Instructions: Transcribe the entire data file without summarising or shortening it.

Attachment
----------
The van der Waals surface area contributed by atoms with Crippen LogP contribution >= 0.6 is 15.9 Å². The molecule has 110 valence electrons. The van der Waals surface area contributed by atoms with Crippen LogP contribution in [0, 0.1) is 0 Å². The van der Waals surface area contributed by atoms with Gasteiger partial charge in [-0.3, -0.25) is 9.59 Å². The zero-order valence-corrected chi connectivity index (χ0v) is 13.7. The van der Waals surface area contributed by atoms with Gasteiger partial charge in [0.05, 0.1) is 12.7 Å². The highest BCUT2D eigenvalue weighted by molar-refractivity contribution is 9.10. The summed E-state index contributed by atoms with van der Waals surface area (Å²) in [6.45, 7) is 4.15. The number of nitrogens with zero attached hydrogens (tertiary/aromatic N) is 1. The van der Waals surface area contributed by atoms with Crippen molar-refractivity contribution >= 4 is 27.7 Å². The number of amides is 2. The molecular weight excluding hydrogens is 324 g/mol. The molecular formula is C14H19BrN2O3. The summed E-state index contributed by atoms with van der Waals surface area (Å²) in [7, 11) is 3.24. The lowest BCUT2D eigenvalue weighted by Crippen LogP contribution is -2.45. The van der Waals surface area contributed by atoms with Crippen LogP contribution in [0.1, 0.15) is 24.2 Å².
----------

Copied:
The van der Waals surface area contributed by atoms with Crippen LogP contribution >= 0.6 is 15.9 Å². The molecule has 110 valence electrons. The van der Waals surface area contributed by atoms with Crippen LogP contribution in [0, 0.1) is 0 Å². The van der Waals surface area contributed by atoms with Gasteiger partial charge in [-0.3, -0.25) is 9.59 Å². The zero-order valence-corrected chi connectivity index (χ0v) is 13.7. The van der Waals surface area contributed by atoms with Gasteiger partial charge in [0.05, 0.1) is 12.7 Å². The highest BCUT2D eigenvalue weighted by molar-refractivity contribution is 9.10. The summed E-state index contributed by atoms with van der Waals surface area (Å²) in [6.45, 7) is 4.15. The number of nitrogens with zero attached hydrogens (tertiary/aromatic N) is 1. The van der Waals surface area contributed by atoms with Crippen molar-refractivity contribution >= 4 is 27.7 Å². The number of amides is 2. The molecular weight excluding hydrogens is 324 g/mol. The molecular formula is C14H19BrN2O3. The summed E-state index contributed by atoms with van der Waals surface area (Å²) in [7, 11) is 3.24. The lowest BCUT2D eigenvalue weighted by Crippen LogP contribution is -2.45. The van der Waals surface area contributed by atoms with Crippen LogP contribution in [0.1, 0.15) is 24.2 Å².